Welcome to the Invasive Species Centre
Welcome to the Invasive Species Centre's newsletter! I hope you get a chance to enjoy the summer season in all its glory, especially welcome after our unusual experiences this spring. For me, it's been a chance to treasure the outdoors, including neighbourhood walks with house-bound teenagers, and re-emphasize the importance of our nature connections and mission to keep our lands and waters protected from invasive species. 

Business continues at the Invasive Species Centre, as we work remotely and adjust our in-person events to virtual workshops. Please join us in our free monthly webinar series, as we host key partners and top notch invasive species experts in lively discussions on current management practices. 

We also would like to thank our many partners for their continuing support of the programs of the Invasive Species Centre, including most recently, the Ministry of Natural Resources and Forestry. Our ISC work to catalyze action, share knowledge and grow investments in invasive species management, is made possible with this support.

Please let me know if you have any suggestions for the programs at the Invasive Species Centre or would like to discuss a partnership or project. Wishing you and your family all the best this summer season.
New look, enhanced information!
It's official. We're excited to announce that our redesigned website is now live! Explore to find all that our previous site had to offer and more! We have new pages and features designed to enhance your experience in learning about invasive species, accessing technical information, reporting, finding events and getting news. Some of our new pages include a best management practices database, impacts of invasive species on species at risk and municipal assets, and new and improved species profiles! Keep an eye out for features, updates and announcements that will be added regularly!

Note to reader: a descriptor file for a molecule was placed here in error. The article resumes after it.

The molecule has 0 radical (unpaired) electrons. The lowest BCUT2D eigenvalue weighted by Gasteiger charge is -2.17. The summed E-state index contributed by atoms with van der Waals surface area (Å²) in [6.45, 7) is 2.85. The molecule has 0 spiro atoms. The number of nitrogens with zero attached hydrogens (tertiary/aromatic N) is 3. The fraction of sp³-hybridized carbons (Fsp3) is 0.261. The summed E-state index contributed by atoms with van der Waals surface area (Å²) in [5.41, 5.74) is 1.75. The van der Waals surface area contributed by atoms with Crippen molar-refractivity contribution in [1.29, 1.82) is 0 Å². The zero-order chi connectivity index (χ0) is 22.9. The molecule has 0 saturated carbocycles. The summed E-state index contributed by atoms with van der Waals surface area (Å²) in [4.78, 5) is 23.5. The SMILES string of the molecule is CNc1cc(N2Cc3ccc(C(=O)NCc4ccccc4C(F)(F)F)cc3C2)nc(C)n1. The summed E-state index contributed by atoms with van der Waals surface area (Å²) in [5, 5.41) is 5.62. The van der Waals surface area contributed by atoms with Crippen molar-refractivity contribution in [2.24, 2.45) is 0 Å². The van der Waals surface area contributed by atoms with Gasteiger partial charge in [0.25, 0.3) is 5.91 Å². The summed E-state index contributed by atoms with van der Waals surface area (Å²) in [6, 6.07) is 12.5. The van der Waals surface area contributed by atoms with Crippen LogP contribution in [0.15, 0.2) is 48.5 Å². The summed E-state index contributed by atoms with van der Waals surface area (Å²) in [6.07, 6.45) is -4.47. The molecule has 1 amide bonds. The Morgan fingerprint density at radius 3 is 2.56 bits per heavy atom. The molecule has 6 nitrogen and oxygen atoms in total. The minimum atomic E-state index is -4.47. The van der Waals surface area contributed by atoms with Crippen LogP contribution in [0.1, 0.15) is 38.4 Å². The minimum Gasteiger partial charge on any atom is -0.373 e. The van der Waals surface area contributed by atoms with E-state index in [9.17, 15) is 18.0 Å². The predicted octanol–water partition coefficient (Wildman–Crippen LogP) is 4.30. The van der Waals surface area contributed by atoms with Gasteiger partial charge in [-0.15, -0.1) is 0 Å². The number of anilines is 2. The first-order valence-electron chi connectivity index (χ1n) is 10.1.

Catch our upcoming webinars
Register now for our upcoming webinars! Join us in August for an overview of European Gypsy Moth and in September for an update on enforcement of Ontario's invasive species legislation!
New best management practices database
Summertime yard work is upon us... Luckily, we have a new resource for landowners and practitioners! The Best Management Practices (BMP) Database provides a collection of easily accessible resources on various invasive species in Canada. It is a tool that includes best management practices, response plans, management plans, and action plans to help individuals and organizations manage terrestrial and aquatic invasive species.
Japanese stiltgrass detection in Short Hills Provincial Park